Illustration: Sarah Grillo / Axios

Dick's Sporting Goods announced this morning that it will no longer sell "assault-style" rifles, high-capacity magazines or any firearm to those under 21 years-old. The publicly-traded retailer had previously pulled weapons like the AR-15 from shelves after Sandy Hook, but pledges that this time they won't make a return appearance.

Why it matters: Such developments are obviously tied to the Parkland massacre and a specific socio-political issue, but it feels like something much larger is going on. Something well beyond ESG movements or corporate PAC donations to particular candidates. Corporate America is becoming partisan, which is a giant step past becoming political.

  • Particularly for consumer-facing businesses, there is now great pressure to either be "with us or against us." The results not only weigh on bottom lines, but also on employee recruitment and retention.
  • There also is a big investment angle here, and I'll be stunned if we don't soon see mutual funds that explicitly buy partisan companies. Not ETFs or mutual funds that do/don't invest in a particular sector (i.e., guns), but ones that invest based on stated corporate political beliefs (on everything from immigration to taxes). Which 401(k) would you like, red or blue?
  • Mike Allen and Jim VandeHei began getting at this on Sunday, and I only see it accelerating.

Go deeper: The no-win corporate tightrope

Go deeper

Updated 1 min ago - Politics & Policy

Coronavirus dashboard

Illustration: Sarah Grillo/Axios

  1. Global: Total confirmed cases as of 2 a.m. ET: 19,638,142 — Total deaths: 726,786 — Total recoveries — 11,939,423Map.
  2. U.S.: Total confirmed cases as of 2 a.m. ET: 4,998,017 — Total deaths: 162,425 — Total recoveries: 1,643,118 — Total tests: 61,080,587Map.
  3. Politics: Trump signs 4 executive actions on coronavirus aid — Democrats, and some Republicans, criticize the move
  4. Public health: Fauci says chances are "not great" that COVID-19 vaccine will be 98% effective — 1 in 3 Americans would decline COVID-19 vaccine.
  5. Science: Indoor air is the next coronavirus frontline.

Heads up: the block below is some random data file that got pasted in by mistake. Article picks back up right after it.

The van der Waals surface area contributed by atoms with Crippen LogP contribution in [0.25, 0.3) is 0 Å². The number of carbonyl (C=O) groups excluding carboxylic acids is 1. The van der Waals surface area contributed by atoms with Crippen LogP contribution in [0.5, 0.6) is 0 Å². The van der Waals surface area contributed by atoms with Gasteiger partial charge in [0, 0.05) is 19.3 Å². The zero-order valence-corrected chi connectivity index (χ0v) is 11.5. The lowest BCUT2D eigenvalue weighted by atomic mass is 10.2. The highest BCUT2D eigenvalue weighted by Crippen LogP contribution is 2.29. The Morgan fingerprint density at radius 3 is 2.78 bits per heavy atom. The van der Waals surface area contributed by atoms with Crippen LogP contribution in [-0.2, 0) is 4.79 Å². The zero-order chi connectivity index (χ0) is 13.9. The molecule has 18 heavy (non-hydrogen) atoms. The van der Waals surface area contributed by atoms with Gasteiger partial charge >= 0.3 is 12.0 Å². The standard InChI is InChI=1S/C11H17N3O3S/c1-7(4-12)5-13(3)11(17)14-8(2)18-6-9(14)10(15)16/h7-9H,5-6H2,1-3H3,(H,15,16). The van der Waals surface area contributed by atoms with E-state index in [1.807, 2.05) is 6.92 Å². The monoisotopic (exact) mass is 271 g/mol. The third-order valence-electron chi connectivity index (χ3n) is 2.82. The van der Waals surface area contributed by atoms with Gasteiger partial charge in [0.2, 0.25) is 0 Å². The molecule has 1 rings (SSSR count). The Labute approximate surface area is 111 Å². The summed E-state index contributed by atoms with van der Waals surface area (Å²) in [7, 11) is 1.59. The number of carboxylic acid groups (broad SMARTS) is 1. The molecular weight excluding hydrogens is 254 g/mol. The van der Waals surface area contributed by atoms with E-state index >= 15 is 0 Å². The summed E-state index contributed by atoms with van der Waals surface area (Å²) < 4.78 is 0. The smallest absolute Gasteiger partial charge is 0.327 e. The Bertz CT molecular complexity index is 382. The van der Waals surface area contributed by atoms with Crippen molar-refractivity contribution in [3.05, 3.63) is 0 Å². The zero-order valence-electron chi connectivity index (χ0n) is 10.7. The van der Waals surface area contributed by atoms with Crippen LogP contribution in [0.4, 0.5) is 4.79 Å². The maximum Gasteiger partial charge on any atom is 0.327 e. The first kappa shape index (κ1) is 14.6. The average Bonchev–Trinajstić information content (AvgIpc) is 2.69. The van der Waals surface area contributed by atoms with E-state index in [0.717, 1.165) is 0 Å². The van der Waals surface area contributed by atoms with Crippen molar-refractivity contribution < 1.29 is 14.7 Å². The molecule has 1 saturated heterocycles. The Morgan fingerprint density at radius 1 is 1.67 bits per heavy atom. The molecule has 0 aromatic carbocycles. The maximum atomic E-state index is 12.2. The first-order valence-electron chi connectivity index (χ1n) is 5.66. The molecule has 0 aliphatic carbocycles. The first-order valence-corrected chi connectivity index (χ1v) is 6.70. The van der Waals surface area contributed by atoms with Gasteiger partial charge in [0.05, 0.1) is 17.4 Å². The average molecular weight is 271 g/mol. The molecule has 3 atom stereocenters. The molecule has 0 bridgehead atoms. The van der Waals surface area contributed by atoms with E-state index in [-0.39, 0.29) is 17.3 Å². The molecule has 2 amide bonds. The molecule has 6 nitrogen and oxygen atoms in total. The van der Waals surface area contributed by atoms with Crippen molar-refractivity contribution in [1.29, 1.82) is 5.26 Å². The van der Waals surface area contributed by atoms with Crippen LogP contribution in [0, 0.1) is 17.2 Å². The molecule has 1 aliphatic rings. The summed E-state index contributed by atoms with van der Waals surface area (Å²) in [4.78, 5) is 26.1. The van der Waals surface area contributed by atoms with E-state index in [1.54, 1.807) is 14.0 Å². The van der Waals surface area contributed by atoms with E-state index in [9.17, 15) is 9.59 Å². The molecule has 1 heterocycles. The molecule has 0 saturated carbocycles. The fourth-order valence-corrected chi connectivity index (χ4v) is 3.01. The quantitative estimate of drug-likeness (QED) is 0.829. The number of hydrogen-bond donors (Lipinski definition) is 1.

6. Schools: How back-to-school is playing out in the South as coronavirus rages on — Princeton, Johns Hopkins, Howard to hold fall classes online.
Updated 59 mins ago - Politics & Policy

Ohio Gov. Mike DeWine again tests negative for coronavirus after positive result

Photo: Justin Merriman/Getty Images

Ohio Gov. Mike DeWine (R) tested negative for COVID-19 for a second time after initially testing positive last week, he announced Saturday.

Why it matters: 73-year-old DeWine was set to meet President Trump Thursday on the tarmac at an airport in Cleveland and was tested as part of standard protocol.

Updated 2 hours ago - Politics & Policy

Republicans and Democrats react to Trump's coronavirus aid action

President Trump speaks to workers at a manufacturing facility in Clyde, Ohio, on Thursday. Photo: Scott Olson/Getty Images

Some Republicans joined Democrats in criticizing President Trump Saturday night for taking executive action on coronavirus aid, with Democratic leaders demanding the GOP return to negotiations after stimulus package talks broke down a day earlier.

Why it matters: Trump could face legal challenges on his ability to act without congressional approval, where the power lies on federal spending. Sen. Ben Sasse (R-Neb.) was the most vocal Republican critic, saying in a statement: "The pen-and-phone theory of executive lawmaking is unconstitutional slop."